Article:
Goretzka is perhaps the best example of a player that Schalke has failed to replace from their 2017-18 squad. As I discussed previously, one of Schalke’s biggest shortcomings currently is the lack of an attacking threat in the central midfield. Goretzka was that player in their successful campaign, creating opportunities and generating the second most shots and free kicks earned on the team.
Halfway through the campaign, it was announced that Goretzka would be joining Bayern after the season. This represents a failure for Schalke on two fronts. First, they allowed likely their most valuable player to leave without being able to get a transfer fee. He was too important of a player to allow him to get to the point of leaving without a fee, and if a contract extension was unlikely, he should have been transferred earlier.
Secondly, Schalke has been unable to replace that attacking presence in the middle of the field in the following years. Suat Serder was brought in from Mainz, but hasn’t provided that threat and has seen his playing time decrease in 2019-20. The lack of an attacking option in the middle has been a primary shortcoming of Schalke’s, and that starts with the loss of Goretzka.
Thilo Kehrer and Naldo
I combined these two because they primarily played together as part of a back three during the 2017-18 season, though Kehrer also played on the right as part of a back four. That back three was a key reason that Schalke was successful in that season, conceding the third-fewest goals in the Bundesliga. They also contributed offensively, with Naldo and Kehrer combining for ten goals and two assists.
After the season, Kehrer was sold to PSG for $40.7M; that’s an amount that Schalke certainly can’t be blamed for taking. The issue is how he was replaced within the squad. Salif Sane and Sebastian Rudy were brought in after the season, with Rudy struggling to find a place within the squad and now being loaned to Hoffenheim. That wouldn’t have necessarily been an issue, with Sane stepping into Kehrer’s role and being capable even if he couldn’t meet the same standards.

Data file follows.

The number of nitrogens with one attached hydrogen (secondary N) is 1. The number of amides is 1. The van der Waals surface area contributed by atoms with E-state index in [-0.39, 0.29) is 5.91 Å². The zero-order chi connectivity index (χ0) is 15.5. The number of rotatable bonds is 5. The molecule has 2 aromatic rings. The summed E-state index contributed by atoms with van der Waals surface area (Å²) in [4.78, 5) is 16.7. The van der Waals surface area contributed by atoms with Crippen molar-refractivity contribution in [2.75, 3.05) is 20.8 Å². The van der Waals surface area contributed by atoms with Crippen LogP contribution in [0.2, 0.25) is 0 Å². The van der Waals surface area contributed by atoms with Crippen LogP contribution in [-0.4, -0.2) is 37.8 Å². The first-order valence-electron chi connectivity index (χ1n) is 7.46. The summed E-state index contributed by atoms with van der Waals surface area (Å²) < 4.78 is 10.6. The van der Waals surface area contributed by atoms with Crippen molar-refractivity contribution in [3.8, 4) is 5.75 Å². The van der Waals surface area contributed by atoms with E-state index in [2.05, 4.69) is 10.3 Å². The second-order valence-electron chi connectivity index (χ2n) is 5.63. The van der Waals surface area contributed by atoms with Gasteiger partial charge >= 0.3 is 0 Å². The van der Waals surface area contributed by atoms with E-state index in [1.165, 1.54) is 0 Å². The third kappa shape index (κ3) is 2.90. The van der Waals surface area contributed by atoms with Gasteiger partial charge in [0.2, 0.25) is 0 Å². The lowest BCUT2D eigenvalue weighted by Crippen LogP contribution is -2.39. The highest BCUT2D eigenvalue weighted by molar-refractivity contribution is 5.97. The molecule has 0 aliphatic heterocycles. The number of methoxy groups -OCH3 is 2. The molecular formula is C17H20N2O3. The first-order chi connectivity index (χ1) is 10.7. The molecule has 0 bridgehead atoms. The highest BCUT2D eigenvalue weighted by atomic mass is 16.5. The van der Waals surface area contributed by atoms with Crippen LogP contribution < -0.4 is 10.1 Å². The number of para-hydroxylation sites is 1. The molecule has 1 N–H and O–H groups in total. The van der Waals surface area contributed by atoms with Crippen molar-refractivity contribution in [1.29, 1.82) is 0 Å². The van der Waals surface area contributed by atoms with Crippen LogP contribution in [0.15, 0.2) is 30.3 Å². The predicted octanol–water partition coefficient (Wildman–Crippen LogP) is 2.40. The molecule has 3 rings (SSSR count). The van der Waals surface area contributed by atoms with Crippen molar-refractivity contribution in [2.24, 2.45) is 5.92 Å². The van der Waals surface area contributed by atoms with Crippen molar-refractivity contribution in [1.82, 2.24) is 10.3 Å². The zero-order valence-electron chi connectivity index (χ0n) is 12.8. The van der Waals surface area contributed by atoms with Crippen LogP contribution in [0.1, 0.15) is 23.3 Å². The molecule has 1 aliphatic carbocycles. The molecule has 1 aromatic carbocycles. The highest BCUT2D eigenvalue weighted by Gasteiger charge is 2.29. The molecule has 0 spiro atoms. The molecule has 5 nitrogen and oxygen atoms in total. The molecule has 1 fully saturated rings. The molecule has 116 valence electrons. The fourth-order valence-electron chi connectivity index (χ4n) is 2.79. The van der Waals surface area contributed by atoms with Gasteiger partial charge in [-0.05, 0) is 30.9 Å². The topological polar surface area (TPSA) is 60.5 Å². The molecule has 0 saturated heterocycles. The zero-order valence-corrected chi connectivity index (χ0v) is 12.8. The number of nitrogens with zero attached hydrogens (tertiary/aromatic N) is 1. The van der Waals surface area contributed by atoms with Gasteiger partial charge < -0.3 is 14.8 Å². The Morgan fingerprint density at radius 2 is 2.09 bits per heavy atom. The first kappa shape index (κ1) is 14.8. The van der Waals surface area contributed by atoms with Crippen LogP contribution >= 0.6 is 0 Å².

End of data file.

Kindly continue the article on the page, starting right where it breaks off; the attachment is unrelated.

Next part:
However, Naldo also lost his spot in the squad as Domenico Tedesco worked to find a solution to their early struggles, despite being one of the best performers on the team in 2017-18. This resulted in Naldo getting a transfer to Monaco in the middle of 2018-19, and Schalke being left without three of their key contributors from their second-place performance.
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In addition to not replacing those losses, the rest of Schalke’s transfer performance has been baffling at best. Bree Embolo was bought for $29.15M, struggled to contribute, and then was sold for just $11M. He’s now been able to pitch in with seven goals for Gladbach this season. The lack of an attacking midfielder has forced Weston McKennie into a more attacking role that he isn’t best suited for, and the resulting lack of performance leaves him as one of the valuable players that may need to be sold.
Perhaps my favorite example is Bernard Tekpetey, even though it represents relatively small amounts of money. Tekpetey was sold to Paperdorn for $165K in July 2018. A year later, Schalke bought him back for $2.75M and then loaned him out days later. While neither of these transfers were unreasonable based on market value, they certainly raise red flags about Schalke’s ability to evaluate their own players.
None of these transfers and the strategy behind them provoke much confidence in Schalke’s current direction, an issue which must be fixed urgently. With another year without European football putting additional financial constrain on the club, a sound strategy and proper evaluation becomes urgent; the team must be able to start finding players in the transfer market who can return more than the investment. More productivity out of the youth development certainly wouldn’t hurt either. The coming off-season and next season will be vital to the future of Schalke – progress must be seen soon to avoid becoming a European giant whose financial wows send them into a spiral in the lower leagues.